« Reply #10 on: September 15, 2009, 11:54:26 AM »
I'm wondering what my growth rings look like.  I planted in '05 and now have 6" trees.  They've grown 3' to 5' in height this year.  I know for sawlogs, they frown on wide growth rings.
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Offline stonebroke

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Re: First Thinning a Pine Plantation in the South
« Reply #11 on: September 15, 2009, 05:29:26 PM »
Now are you going to prune what's left?

Stonebroke

Offline WDH

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Re: First Thinning a Pine Plantation in the South
« Reply #12 on: September 15, 2009, 05:34:58 PM »
Stonebroke,

I have done some pruning in the past as this is standard practice for my company that I work for, so I am very familiar with it.  I am considering it.  It cost about $125 per acre to do this, so the investment is not insignificant. 
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Offline barbender

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Re: First Thinning a Pine Plantation in the South
« Reply #13 on: September 16, 2009, 10:51:53 PM »
WDH, what outfit did your thinning? Looks like a real nice job. I visited Georgia a few years ago, I was surprised at the amount of logging you folks have going on down there. Definately different methods, you rarely see a flail delimber up here for instance. Most wood up here moves either 100" or tree length.
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Offline fishpharmer

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Re: First Thinning a Pine Plantation in the South
« Reply #14 on: September 16, 2009, 11:32:09 PM »
WDH, did you get any return on the cut wood?  Or is thinning a total expense? 
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Offline Meadows Miller

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Re: First Thinning a Pine Plantation in the South
« Reply #15 on: September 18, 2009, 09:48:56 AM »
Gday

Nice Block of pine you have there for 12yo Wdh 8)  8) and you have a good crew on the job aswell which makes all the difference Mate  ;)

We've had Limbarkers downunder since about 90/91 Morbark Aust built acouple of the first ones for a contractor running their largest chiparvestors  infeld that was sending export chip strait from the block they where getting under .0025% bark content using them inline with the chipper   ;)

What sort of rotation are you getting out of your pine plantations overthere mate as it looks like your's runn alot like we do downunder usualy T1 @ 12 to 15 yo pulp n post material at about 100 ton to the acre  ,T2 @ 20 to 22yo 60 ton+ sawlog and about 50 ton of pulp and clearfell at 30 to 35 yo at about 250 to 300 ton sawlog and 30 to 60 ton of pulpwood to the acre and a avv dbh of about 22" to 30" dia  ;)

Good Unthinned blocks downhere runn at about the 300 to 400 ton to the acre at the 30 to 40 yo mark  we have huge areas of unthined private plantations around here that had the att they needed  ::) i pay around the $5 to $10 a ton mark for unthinned clearfell  depending on the quality of the block  ;)

James with the return on T1 down here its basicly at cost recovery to get stand improvement  you usually hear around the $0.50 cents a ton figure for pulp in general Mate


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Offline Ron Scott

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Re: First Thinning a Pine Plantation in the South
« Reply #16 on: September 18, 2009, 08:03:32 PM »
Well Done!
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Offline WDH

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Re: First Thinning a Pine Plantation in the South
« Reply #17 on: September 18, 2009, 08:39:06 PM »
Barbender,

The logging company is Edwards Timber.  In fact, when I managed procurement for the pulpmill here (which I did up to about 8 years ago), we had 40 crews logging for us.  This is one of the crews that we helped start up, and it is satisfying to see them prosper.  The only issue that I have had in the past is that none of the crews wanted to be the one to cut my timber because they were concerned that they could not meet my high expectations :D.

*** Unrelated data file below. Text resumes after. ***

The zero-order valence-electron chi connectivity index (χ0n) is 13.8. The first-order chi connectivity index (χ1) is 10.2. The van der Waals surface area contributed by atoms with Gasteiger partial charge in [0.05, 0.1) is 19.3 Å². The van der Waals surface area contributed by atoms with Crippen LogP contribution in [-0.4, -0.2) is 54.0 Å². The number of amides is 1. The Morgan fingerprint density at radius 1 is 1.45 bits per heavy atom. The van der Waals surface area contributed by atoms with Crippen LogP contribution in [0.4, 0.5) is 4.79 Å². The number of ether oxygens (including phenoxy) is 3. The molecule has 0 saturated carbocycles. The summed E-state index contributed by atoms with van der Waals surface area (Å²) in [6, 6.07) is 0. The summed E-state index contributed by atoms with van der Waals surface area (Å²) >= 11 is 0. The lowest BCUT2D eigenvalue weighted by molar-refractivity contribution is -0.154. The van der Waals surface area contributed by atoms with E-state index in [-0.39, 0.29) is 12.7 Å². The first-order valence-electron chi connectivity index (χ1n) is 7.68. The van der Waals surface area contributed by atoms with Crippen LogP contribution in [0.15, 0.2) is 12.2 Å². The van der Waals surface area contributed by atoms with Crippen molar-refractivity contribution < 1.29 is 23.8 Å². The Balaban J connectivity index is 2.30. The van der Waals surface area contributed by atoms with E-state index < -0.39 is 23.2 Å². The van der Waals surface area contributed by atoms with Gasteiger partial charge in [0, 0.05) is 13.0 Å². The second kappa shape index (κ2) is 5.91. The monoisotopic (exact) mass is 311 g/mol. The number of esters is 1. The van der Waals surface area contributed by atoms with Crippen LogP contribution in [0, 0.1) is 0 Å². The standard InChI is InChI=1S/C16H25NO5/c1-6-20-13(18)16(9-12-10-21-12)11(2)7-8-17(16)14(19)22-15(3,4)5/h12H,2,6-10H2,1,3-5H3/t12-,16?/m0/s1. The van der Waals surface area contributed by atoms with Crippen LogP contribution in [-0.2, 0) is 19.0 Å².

MM,

That rotation you described is spot on!  That is exactly my plan with this stand and the others that I have that are younger and older.  However, our site productivity, while about the best in North America, is nowhere near as good as what I saw in Australia.  I had the opportunity to benchmark logging in Australia and New Zealand as part of my job, and if y'all are interested, I can post some pics of what I found.  There is one memorable tract that I vividly remember right near the coast just south of MT Gambier that was incredible.  Your productivity for pine (introduced radiata pine) is among the best in the world.  The large scale logging there is also in the same class as the best in Brazil.  (BTW, I love your Country!  The meat pies we had in Tumut were wonderful  ;D).

Sprucegum,

There is a little wood loss with the flail.  The more you leave the top of the tree in the flail, the more the chains beat the DanG out of it, and the more breakage and wood loss you experience.  These guys do this day in and day out, and they have the process perfected.  I believe that I have a pic that shows the results to the flail, and if so, I will post it.

FF,

So far 32 acres have been cut.  Volume removed was 26.5 tons per acre.  The stumpage price (what I receive from the Mill) is $8.75/ton.  Return to me is $232/acre.  So, it is not a fortune, but it more than paid for all the cost to site prepare and plant the stand, so I am in the black at this point  8).
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Offline Mooseherder

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Re: First Thinning a Pine Plantation in the South
« Reply #18 on: September 18, 2009, 08:51:18 PM »
I would love to see your Ponderosa one day WDH. :)
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Offline WDH

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Re: First Thinning a Pine Plantation in the South
« Reply #19 on: September 18, 2009, 09:30:40 PM »
That is a fine idea, and bring one of the DanG hams  :D :D.  I will pass on the chicken feet :).

Surely you drive up I-75 on some of your excursions.  I am only 10 miles from I-75, so it is easy to get here.